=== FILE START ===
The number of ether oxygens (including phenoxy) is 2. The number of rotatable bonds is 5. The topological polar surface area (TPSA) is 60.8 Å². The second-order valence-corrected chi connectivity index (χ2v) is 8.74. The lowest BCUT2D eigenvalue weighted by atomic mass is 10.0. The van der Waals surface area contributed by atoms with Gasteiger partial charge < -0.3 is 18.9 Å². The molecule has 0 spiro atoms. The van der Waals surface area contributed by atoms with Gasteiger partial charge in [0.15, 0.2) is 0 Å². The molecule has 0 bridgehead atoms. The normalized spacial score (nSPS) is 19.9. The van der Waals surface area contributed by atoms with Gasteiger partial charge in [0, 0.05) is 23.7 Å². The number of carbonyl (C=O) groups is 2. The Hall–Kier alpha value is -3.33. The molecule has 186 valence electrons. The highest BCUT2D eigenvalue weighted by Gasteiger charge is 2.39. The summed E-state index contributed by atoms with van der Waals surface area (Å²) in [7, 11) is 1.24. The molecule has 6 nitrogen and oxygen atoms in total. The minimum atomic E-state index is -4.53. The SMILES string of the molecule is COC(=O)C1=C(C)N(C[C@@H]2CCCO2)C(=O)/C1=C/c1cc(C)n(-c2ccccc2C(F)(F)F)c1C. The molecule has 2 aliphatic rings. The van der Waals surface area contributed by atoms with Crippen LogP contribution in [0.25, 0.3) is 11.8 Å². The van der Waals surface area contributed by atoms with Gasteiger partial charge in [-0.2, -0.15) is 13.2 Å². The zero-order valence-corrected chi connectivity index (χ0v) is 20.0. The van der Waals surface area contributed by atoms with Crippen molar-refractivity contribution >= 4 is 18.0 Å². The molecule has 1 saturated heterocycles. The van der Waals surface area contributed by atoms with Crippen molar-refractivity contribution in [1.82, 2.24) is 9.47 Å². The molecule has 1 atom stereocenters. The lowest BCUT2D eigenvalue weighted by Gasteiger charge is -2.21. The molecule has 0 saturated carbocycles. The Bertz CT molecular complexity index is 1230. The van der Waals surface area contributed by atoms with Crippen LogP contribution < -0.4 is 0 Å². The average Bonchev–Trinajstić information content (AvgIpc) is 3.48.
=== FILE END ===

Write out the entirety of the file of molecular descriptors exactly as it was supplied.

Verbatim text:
The number of ether oxygens (including phenoxy) is 2. The number of rotatable bonds is 5. The topological polar surface area (TPSA) is 60.8 Å². The second-order valence-corrected chi connectivity index (χ2v) is 8.74. The lowest BCUT2D eigenvalue weighted by atomic mass is 10.0. The van der Waals surface area contributed by atoms with Gasteiger partial charge < -0.3 is 18.9 Å². The molecule has 0 spiro atoms. The van der Waals surface area contributed by atoms with Gasteiger partial charge in [0.15, 0.2) is 0 Å². The molecule has 0 bridgehead atoms. The normalized spacial score (nSPS) is 19.9. The van der Waals surface area contributed by atoms with Gasteiger partial charge in [0, 0.05) is 23.7 Å². The number of carbonyl (C=O) groups is 2. The Hall–Kier alpha value is -3.33. The molecule has 186 valence electrons. The highest BCUT2D eigenvalue weighted by Gasteiger charge is 2.39. The summed E-state index contributed by atoms with van der Waals surface area (Å²) in [7, 11) is 1.24. The molecule has 6 nitrogen and oxygen atoms in total. The minimum atomic E-state index is -4.53. The SMILES string of the molecule is COC(=O)C1=C(C)N(C[C@@H]2CCCO2)C(=O)/C1=C/c1cc(C)n(-c2ccccc2C(F)(F)F)c1C. The molecule has 2 aliphatic rings. The van der Waals surface area contributed by atoms with Crippen LogP contribution in [0.25, 0.3) is 11.8 Å². The van der Waals surface area contributed by atoms with Gasteiger partial charge in [-0.2, -0.15) is 13.2 Å². The zero-order valence-corrected chi connectivity index (χ0v) is 20.0. The van der Waals surface area contributed by atoms with Crippen molar-refractivity contribution >= 4 is 18.0 Å². The molecule has 1 saturated heterocycles. The van der Waals surface area contributed by atoms with Crippen molar-refractivity contribution in [1.82, 2.24) is 9.47 Å². The molecule has 1 atom stereocenters. The lowest BCUT2D eigenvalue weighted by Gasteiger charge is -2.21. The molecule has 0 saturated carbocycles. The Bertz CT molecular complexity index is 1230. The van der Waals surface area contributed by atoms with Crippen LogP contribution < -0.4 is 0 Å². The average Bonchev–Trinajstić information content (AvgIpc) is 3.48.